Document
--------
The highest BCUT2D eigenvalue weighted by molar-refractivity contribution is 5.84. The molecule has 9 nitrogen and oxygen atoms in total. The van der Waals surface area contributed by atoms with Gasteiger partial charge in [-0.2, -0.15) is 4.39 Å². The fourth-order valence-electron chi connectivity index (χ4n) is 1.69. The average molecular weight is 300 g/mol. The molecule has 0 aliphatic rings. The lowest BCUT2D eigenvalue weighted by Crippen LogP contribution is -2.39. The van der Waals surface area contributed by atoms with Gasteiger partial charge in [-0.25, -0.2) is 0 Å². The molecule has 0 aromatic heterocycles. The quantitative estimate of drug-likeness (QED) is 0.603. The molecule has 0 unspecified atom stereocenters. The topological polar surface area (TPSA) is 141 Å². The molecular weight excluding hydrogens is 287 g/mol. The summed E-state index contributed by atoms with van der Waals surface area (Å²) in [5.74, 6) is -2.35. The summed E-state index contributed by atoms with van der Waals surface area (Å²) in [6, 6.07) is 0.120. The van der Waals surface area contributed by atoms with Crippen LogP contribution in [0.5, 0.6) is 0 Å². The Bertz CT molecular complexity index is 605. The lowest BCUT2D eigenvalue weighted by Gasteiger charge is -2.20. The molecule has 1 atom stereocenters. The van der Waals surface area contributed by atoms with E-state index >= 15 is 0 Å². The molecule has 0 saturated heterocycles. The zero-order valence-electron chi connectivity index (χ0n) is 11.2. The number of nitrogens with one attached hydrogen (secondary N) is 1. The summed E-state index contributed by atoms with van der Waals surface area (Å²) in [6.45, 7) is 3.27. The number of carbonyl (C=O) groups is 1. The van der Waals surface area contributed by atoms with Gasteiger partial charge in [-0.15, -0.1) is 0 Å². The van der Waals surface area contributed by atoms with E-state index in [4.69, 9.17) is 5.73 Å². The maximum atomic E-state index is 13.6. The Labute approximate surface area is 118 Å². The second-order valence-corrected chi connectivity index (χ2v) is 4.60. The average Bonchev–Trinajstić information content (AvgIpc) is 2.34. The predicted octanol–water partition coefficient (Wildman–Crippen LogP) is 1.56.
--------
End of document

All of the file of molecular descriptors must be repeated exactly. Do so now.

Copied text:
The highest BCUT2D eigenvalue weighted by molar-refractivity contribution is 5.84. The molecule has 9 nitrogen and oxygen atoms in total. The van der Waals surface area contributed by atoms with Gasteiger partial charge in [-0.2, -0.15) is 4.39 Å². The fourth-order valence-electron chi connectivity index (χ4n) is 1.69. The average molecular weight is 300 g/mol. The molecule has 0 aliphatic rings. The lowest BCUT2D eigenvalue weighted by Crippen LogP contribution is -2.39. The van der Waals surface area contributed by atoms with Gasteiger partial charge in [-0.25, -0.2) is 0 Å². The molecule has 0 aromatic heterocycles. The quantitative estimate of drug-likeness (QED) is 0.603. The molecule has 0 unspecified atom stereocenters. The topological polar surface area (TPSA) is 141 Å². The molecular weight excluding hydrogens is 287 g/mol. The summed E-state index contributed by atoms with van der Waals surface area (Å²) in [5.74, 6) is -2.35. The summed E-state index contributed by atoms with van der Waals surface area (Å²) in [6, 6.07) is 0.120. The van der Waals surface area contributed by atoms with Crippen LogP contribution in [0.5, 0.6) is 0 Å². The Bertz CT molecular complexity index is 605. The lowest BCUT2D eigenvalue weighted by Gasteiger charge is -2.20. The molecule has 1 atom stereocenters. The van der Waals surface area contributed by atoms with E-state index >= 15 is 0 Å². The molecule has 0 saturated heterocycles. The zero-order valence-electron chi connectivity index (χ0n) is 11.2. The number of nitrogens with one attached hydrogen (secondary N) is 1. The summed E-state index contributed by atoms with van der Waals surface area (Å²) in [6.45, 7) is 3.27. The number of carbonyl (C=O) groups is 1. The van der Waals surface area contributed by atoms with Gasteiger partial charge in [-0.15, -0.1) is 0 Å². The van der Waals surface area contributed by atoms with E-state index in [4.69, 9.17) is 5.73 Å². The maximum atomic E-state index is 13.6. The Labute approximate surface area is 118 Å². The second-order valence-corrected chi connectivity index (χ2v) is 4.60. The average Bonchev–Trinajstić information content (AvgIpc) is 2.34. The predicted octanol–water partition coefficient (Wildman–Crippen LogP) is 1.56.